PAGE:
$40 billion for Maternal, Newborn and Child Health

By Ian Anderson
1 December 2010

At the recent UN Summit on the Millennium Development Goals $US 40 billion was committed to be spent over the next five years to improve Maternal Newborn and Child Health (MNCH) in developing countries.

Large and high profile initiatives are nothing new, especially for the UN.  And financial commitments  often involve double counting, or fail to materialise in practice, or on time, or on genuinely concessional terms.

So what is this latest initiative and what makes it noteworthy?

The pledges are intended to support the newly formed Global Strategy For Women’s and Children’s Health which aims to save some 16 million lives of women and children in developing countries between now and 2015, avert 33 million unwanted pregnancies, and protect some 88 million children from stunting.

The initiative reflects a number of things:

  • reducing maternal mortality (Millennium Development Goal 5) is the least likely of all of the MDGs to be achieved by 2015;
  • affordable and proven interventions that reduce maternal, infant and child deaths have long been available;
  • inadequate, inequitable, and inefficient public expenditure plays a key role in explaining poor  health outcomes for poor women and their children; and
  • well managed investments in maternal and child health can strengthen health systems more broadly, through better prevention, promotive, treatment and referral systems.

This isn’t new, but there are are three things that make this new initiative remarkable.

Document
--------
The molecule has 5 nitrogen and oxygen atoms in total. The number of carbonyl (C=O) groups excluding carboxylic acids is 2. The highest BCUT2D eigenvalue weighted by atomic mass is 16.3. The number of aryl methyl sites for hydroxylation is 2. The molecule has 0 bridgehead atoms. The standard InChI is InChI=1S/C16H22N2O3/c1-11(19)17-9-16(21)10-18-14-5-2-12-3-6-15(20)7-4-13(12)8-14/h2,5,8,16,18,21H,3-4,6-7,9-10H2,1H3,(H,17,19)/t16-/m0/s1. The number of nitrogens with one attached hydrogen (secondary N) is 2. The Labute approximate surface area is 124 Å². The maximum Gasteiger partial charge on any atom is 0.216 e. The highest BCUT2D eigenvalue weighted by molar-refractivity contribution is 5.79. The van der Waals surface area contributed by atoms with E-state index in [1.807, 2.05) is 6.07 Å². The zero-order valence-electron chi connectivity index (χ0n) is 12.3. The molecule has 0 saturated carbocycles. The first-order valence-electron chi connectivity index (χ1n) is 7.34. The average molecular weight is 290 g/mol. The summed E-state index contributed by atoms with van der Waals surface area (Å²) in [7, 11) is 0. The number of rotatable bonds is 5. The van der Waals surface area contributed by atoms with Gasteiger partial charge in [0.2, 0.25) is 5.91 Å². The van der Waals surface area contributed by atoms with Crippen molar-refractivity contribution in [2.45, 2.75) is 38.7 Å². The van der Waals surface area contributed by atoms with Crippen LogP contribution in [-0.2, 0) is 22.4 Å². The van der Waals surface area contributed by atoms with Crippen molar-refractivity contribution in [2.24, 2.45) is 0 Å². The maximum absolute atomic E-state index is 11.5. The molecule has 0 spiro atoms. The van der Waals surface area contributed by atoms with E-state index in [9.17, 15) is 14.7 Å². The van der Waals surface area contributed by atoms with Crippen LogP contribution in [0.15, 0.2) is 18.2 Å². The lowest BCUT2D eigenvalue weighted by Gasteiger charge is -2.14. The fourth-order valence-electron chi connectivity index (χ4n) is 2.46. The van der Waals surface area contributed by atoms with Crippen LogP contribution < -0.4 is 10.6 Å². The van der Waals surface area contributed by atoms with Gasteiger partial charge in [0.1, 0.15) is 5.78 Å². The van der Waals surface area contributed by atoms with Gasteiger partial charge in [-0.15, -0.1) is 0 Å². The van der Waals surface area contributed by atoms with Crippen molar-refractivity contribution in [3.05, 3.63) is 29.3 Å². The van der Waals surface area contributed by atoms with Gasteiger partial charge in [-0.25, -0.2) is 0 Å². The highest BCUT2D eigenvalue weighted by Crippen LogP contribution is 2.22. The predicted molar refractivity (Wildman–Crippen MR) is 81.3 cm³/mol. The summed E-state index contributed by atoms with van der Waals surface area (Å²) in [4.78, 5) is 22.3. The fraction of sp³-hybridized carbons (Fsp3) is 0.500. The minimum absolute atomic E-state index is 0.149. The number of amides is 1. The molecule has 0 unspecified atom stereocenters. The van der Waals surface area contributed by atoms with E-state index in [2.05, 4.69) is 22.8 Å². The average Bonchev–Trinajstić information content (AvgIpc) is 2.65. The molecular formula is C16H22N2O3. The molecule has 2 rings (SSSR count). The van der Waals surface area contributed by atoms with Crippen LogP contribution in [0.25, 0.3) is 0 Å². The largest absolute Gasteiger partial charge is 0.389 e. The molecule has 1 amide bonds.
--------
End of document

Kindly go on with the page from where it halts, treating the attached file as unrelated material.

Tangible commitments

First, the commitments are increasingly strategic, specific, and verifiable.  Bangladesh commits to doubling the percentage of births attended by a skilled health worker – from the current level of 24% – through training an additional 3000 midwives, and upgrading all 59 district hospitals.  It also commits to halving the unmet need for family planning by 2015, along with several other initiatives.  Cambodia will ensure that 95% of the poor are covered by health equity funds (so that health costs do not prevent a barrier to care, or a source of impoverishment) and availability of emergency obstetric care at district level, and increase the proportion of deliveries assisted by skilled birth attendants to 70%.   Indonesia will ensure all deliveries will be performed by skilled birth attendants by 2015 etc..

Development partners have also made specific and important commitments: Australia will invest around $US 1.5 billion over the five years to 2015 on interventions evidence shows will improve maternal and child health outcomes; Japan will provide an additional $500 million for MNCH up to 2015 as part of a $US 5 billion Global Health Policy.  The UK will double its annual support for MNCH.   The UN and multilateral agencies also support the Global Strategy through various commitments with, for example, the World Bank expanding its results based programs by more than $US 600 million to scale up essential health and nutrition programs.

Private sector and civil society involvement

The second thing that makes the $US 40 billion commitments noteworthy is engagement of the private sector, and civil society.

The private sector’s specific, innovative, and tangible commitments include: